IDFA ’15: The complete Forum report, part two

A new project from filmmaker Leonard Retel Helmrich and the upcoming installment in the iconic doc series The Staircase were among the work pitched on day two of the IDFA Forum.
November 26, 2015

In the second installment of realscreen’s Forum report, we bring you coverage of four of the 10 Central Pitches presented on day two (November 24) of the IDFA Forum (pictured).

The second day of the Forum saw vérité filmmaker Leonard Retel Helmrich pitching a doc on Syrian refugees, while the team behind the miniseries The Staircase marked their return to a notorious criminal case with a third film in the series. The roundtable also heard pitches for films about iconic American entertainer Sammy Davis Jr. as well as the lucrative industry of international kidnappings and ransoms.

Read the first installment of our report here.

Here, below, are four pitches from day two:

Director: Jean-Xavier de Lestrade
Production budget: €450,829
Still needed: €185,929
Status: beginning production

IDFA logline: 12 years after his five-month trial ends with a life sentence, four years after a startling twist wins him release under house arrest, Michael Peterson is facing his final trial.

The team behind the iconic documentary series The Staircase is back with the third installment of the story, picking up from the 2013 documentary The Staircase II: The Last Chance. Michael Peterson was sentenced to life in prison in 2003 for the murder of his wife, but he has been a free man since his release in 2011 due to a ruling that there were “due process violations” and “perjured testimony” from a key witness in the original trial. Having had conditions of house arrest lifted in 2014, he is awaiting a new trial. Staircase III will document this new trial, set to begin around the spring of 2016.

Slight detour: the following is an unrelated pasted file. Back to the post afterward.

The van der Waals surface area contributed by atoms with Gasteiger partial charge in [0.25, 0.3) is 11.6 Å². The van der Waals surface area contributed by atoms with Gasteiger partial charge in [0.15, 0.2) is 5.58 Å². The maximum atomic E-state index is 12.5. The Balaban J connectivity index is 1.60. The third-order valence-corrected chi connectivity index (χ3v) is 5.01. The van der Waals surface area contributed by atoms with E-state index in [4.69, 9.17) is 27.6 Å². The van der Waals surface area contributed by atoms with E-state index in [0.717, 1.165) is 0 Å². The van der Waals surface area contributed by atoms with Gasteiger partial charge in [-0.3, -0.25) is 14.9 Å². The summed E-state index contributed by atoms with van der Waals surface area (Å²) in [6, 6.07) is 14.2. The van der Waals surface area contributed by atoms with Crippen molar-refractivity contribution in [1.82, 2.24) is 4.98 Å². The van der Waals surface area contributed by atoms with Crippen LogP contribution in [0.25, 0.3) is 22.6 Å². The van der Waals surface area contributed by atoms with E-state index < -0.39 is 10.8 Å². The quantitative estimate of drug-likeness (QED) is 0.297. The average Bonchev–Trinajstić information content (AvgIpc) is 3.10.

“Hopefully, like Michael Peterson said, it would be the end of the story, and maybe we will know more about what really happened that night, and a bit more about the death of Kathleen Peterson,” director Jean-Xavier de Lestrade told the Forum audience.

Following the team’s presentation, Nick Fraser, commissioner for BBC doc strand ‘Storyville’ enthused that he loved the series and broadcast the second film, but asked if there was a possibility the next trial might not happen – and where that would then leave the film – and, secondly, if the film could stand alone.

The team responded that a trial is likely, and they are preparing for a long and comprehensive shoot. They also confirmed that the film could stand alone, much like the second documentary.

Tore Tomter of Norway’s NRK said the project had a “magic” about it, but added that there would have to be something new to promise audiences in the third installment, apart from the expected trial.

Over at TVO, commissioner Naomi Boxer said the film could be a fit for the Canadian broadcaster because it deals with broader issues of justice, but questioned what characters around the case – the family or legal team, for example – the film would focus on, and if they would go through any kind of transformation.

Sammy Davis Jr.

Sammy Davis Jr.

Director: Sam Pollard
Production budget: €885,000
Still needed: €385,000
Status: beginning production

IDFA logline: I’ve Gotta Be Me is the first film documentary to examine Davis’s vast talent, and his journey through the turmoil of civil rights and racial progress during twentieth-century America.

This documentary on American entertainer Sammy Davis Jr. is one of the first projects for PBS doc strand ‘American Masters’ to be pitched at IDFA. The film is billed as the first project to “seriously consider Davis’s quest for personal identity as a prodigiously talented entertainer whose career encountered major American flash points from the Depression until his death in 1980.”